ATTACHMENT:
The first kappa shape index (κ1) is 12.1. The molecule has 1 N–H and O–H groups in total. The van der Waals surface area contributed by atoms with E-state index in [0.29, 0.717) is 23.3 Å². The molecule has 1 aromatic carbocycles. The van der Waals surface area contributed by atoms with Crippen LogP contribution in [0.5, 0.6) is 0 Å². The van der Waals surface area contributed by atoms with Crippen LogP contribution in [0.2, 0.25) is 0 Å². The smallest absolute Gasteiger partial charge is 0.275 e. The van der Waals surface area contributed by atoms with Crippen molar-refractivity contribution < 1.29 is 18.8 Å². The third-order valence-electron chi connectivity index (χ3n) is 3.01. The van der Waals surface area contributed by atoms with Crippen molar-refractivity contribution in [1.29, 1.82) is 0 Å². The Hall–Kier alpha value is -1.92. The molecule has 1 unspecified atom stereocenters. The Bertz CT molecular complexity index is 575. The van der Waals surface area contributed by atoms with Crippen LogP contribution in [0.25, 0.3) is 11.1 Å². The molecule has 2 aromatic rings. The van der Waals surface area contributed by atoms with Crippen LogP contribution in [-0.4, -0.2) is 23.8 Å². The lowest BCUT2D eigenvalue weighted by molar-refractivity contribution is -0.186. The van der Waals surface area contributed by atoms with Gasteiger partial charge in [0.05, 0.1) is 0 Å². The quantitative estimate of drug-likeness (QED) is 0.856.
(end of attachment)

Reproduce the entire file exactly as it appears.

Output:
The first kappa shape index (κ1) is 12.1. The molecule has 1 N–H and O–H groups in total. The van der Waals surface area contributed by atoms with E-state index in [0.29, 0.717) is 23.3 Å². The molecule has 1 aromatic carbocycles. The van der Waals surface area contributed by atoms with Crippen LogP contribution in [0.5, 0.6) is 0 Å². The van der Waals surface area contributed by atoms with Crippen LogP contribution in [0.2, 0.25) is 0 Å². The smallest absolute Gasteiger partial charge is 0.275 e. The van der Waals surface area contributed by atoms with Crippen molar-refractivity contribution < 1.29 is 18.8 Å². The third-order valence-electron chi connectivity index (χ3n) is 3.01. The van der Waals surface area contributed by atoms with Crippen molar-refractivity contribution in [1.29, 1.82) is 0 Å². The Hall–Kier alpha value is -1.92. The molecule has 1 unspecified atom stereocenters. The Bertz CT molecular complexity index is 575. The van der Waals surface area contributed by atoms with Crippen LogP contribution in [0.25, 0.3) is 11.1 Å². The molecule has 2 aromatic rings. The van der Waals surface area contributed by atoms with Crippen LogP contribution in [-0.4, -0.2) is 23.8 Å². The lowest BCUT2D eigenvalue weighted by molar-refractivity contribution is -0.186. The van der Waals surface area contributed by atoms with Gasteiger partial charge in [0.05, 0.1) is 0 Å². The quantitative estimate of drug-likeness (QED) is 0.856.